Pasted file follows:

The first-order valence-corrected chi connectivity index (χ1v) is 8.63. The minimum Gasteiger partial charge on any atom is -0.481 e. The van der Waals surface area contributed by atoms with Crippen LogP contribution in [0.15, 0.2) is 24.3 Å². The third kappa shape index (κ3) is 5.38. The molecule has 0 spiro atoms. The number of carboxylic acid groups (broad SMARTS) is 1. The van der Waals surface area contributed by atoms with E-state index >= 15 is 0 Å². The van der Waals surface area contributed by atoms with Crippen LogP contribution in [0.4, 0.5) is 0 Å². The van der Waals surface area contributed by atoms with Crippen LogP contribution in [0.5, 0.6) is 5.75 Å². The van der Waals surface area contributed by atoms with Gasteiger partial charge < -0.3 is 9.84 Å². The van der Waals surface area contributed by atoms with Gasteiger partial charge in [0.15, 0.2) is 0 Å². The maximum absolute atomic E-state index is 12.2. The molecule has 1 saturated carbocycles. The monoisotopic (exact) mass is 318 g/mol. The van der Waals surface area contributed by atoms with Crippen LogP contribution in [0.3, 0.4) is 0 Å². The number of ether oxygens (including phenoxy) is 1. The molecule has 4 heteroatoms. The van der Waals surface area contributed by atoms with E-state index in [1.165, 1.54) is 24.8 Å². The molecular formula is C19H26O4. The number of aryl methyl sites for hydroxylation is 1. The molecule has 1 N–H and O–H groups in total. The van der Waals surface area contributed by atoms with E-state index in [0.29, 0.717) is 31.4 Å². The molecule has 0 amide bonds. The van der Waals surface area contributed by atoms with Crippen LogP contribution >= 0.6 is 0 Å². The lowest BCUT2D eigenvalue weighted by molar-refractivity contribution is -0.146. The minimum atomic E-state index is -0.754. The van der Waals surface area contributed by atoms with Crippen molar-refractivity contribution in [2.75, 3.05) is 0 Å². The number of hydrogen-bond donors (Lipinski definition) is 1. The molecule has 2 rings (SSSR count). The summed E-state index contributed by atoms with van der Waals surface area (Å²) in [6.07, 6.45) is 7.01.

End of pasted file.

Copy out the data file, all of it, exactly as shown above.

The first-order valence-corrected chi connectivity index (χ1v) is 8.63. The minimum Gasteiger partial charge on any atom is -0.481 e. The van der Waals surface area contributed by atoms with Crippen LogP contribution in [0.15, 0.2) is 24.3 Å². The third kappa shape index (κ3) is 5.38. The molecule has 0 spiro atoms. The number of carboxylic acid groups (broad SMARTS) is 1. The van der Waals surface area contributed by atoms with E-state index >= 15 is 0 Å². The van der Waals surface area contributed by atoms with Crippen LogP contribution in [0.4, 0.5) is 0 Å². The van der Waals surface area contributed by atoms with Crippen LogP contribution in [0.5, 0.6) is 5.75 Å². The van der Waals surface area contributed by atoms with Gasteiger partial charge < -0.3 is 9.84 Å². The van der Waals surface area contributed by atoms with Gasteiger partial charge in [0.15, 0.2) is 0 Å². The maximum absolute atomic E-state index is 12.2. The molecule has 1 saturated carbocycles. The monoisotopic (exact) mass is 318 g/mol. The van der Waals surface area contributed by atoms with Crippen LogP contribution in [0.3, 0.4) is 0 Å². The number of ether oxygens (including phenoxy) is 1. The molecule has 4 heteroatoms. The van der Waals surface area contributed by atoms with E-state index in [1.165, 1.54) is 24.8 Å². The molecular formula is C19H26O4. The number of aryl methyl sites for hydroxylation is 1. The molecule has 1 N–H and O–H groups in total. The van der Waals surface area contributed by atoms with E-state index in [0.29, 0.717) is 31.4 Å². The molecule has 0 amide bonds. The van der Waals surface area contributed by atoms with Crippen LogP contribution >= 0.6 is 0 Å². The lowest BCUT2D eigenvalue weighted by molar-refractivity contribution is -0.146. The minimum atomic E-state index is -0.754. The van der Waals surface area contributed by atoms with Crippen molar-refractivity contribution in [2.75, 3.05) is 0 Å². The number of hydrogen-bond donors (Lipinski definition) is 1. The molecule has 2 rings (SSSR count). The summed E-state index contributed by atoms with van der Waals surface area (Å²) in [6.07, 6.45) is 7.01.